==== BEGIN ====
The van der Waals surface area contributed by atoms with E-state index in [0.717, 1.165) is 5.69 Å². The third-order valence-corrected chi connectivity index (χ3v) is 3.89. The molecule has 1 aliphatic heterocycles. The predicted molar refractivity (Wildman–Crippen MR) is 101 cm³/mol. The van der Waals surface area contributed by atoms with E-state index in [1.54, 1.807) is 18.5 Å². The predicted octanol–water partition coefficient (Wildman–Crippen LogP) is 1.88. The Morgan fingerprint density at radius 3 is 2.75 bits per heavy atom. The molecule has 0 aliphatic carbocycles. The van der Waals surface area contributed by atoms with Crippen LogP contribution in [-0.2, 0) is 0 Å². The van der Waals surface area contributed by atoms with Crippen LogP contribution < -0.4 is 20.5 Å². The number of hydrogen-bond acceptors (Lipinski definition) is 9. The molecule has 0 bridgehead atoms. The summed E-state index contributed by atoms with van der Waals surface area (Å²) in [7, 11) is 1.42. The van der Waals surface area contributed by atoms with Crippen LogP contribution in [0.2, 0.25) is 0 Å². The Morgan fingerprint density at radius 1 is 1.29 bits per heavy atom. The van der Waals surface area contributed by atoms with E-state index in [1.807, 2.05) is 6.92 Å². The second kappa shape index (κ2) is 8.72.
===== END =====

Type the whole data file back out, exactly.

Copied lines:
The van der Waals surface area contributed by atoms with E-state index in [0.717, 1.165) is 5.69 Å². The third-order valence-corrected chi connectivity index (χ3v) is 3.89. The molecule has 1 aliphatic heterocycles. The predicted molar refractivity (Wildman–Crippen MR) is 101 cm³/mol. The van der Waals surface area contributed by atoms with E-state index in [1.54, 1.807) is 18.5 Å². The predicted octanol–water partition coefficient (Wildman–Crippen LogP) is 1.88. The Morgan fingerprint density at radius 3 is 2.75 bits per heavy atom. The molecule has 0 aliphatic carbocycles. The van der Waals surface area contributed by atoms with Crippen LogP contribution in [-0.2, 0) is 0 Å². The van der Waals surface area contributed by atoms with Crippen LogP contribution < -0.4 is 20.5 Å². The number of hydrogen-bond acceptors (Lipinski definition) is 9. The molecule has 0 bridgehead atoms. The summed E-state index contributed by atoms with van der Waals surface area (Å²) in [7, 11) is 1.42. The van der Waals surface area contributed by atoms with Crippen LogP contribution in [0.2, 0.25) is 0 Å². The Morgan fingerprint density at radius 1 is 1.29 bits per heavy atom. The van der Waals surface area contributed by atoms with E-state index in [1.807, 2.05) is 6.92 Å². The second kappa shape index (κ2) is 8.72.